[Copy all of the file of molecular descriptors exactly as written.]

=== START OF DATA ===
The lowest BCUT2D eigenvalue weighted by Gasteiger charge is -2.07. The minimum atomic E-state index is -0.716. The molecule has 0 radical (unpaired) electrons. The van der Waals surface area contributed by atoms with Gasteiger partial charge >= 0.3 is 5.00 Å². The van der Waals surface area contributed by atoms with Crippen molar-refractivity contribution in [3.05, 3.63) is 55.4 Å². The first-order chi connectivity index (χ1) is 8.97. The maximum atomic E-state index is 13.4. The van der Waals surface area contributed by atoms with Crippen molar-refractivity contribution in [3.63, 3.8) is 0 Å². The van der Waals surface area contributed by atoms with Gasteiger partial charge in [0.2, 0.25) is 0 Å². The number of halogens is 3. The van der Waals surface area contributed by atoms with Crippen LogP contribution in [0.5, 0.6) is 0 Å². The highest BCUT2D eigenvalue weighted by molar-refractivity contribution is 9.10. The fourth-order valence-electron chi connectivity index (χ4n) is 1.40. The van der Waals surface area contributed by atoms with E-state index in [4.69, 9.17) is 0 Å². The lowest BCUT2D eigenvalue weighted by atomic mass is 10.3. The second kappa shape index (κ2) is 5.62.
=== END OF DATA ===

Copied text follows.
The lowest BCUT2D eigenvalue weighted by Gasteiger charge is -2.07. The minimum atomic E-state index is -0.716. The molecule has 0 radical (unpaired) electrons. The van der Waals surface area contributed by atoms with Gasteiger partial charge >= 0.3 is 5.00 Å². The van der Waals surface area contributed by atoms with Crippen molar-refractivity contribution in [3.05, 3.63) is 55.4 Å². The first-order chi connectivity index (χ1) is 8.97. The maximum atomic E-state index is 13.4. The van der Waals surface area contributed by atoms with Crippen molar-refractivity contribution in [3.63, 3.8) is 0 Å². The van der Waals surface area contributed by atoms with Gasteiger partial charge in [0.2, 0.25) is 0 Å². The number of halogens is 3. The van der Waals surface area contributed by atoms with Crippen LogP contribution in [0.5, 0.6) is 0 Å². The highest BCUT2D eigenvalue weighted by molar-refractivity contribution is 9.10. The fourth-order valence-electron chi connectivity index (χ4n) is 1.40. The van der Waals surface area contributed by atoms with E-state index in [4.69, 9.17) is 0 Å². The lowest BCUT2D eigenvalue weighted by atomic mass is 10.3. The second kappa shape index (κ2) is 5.62.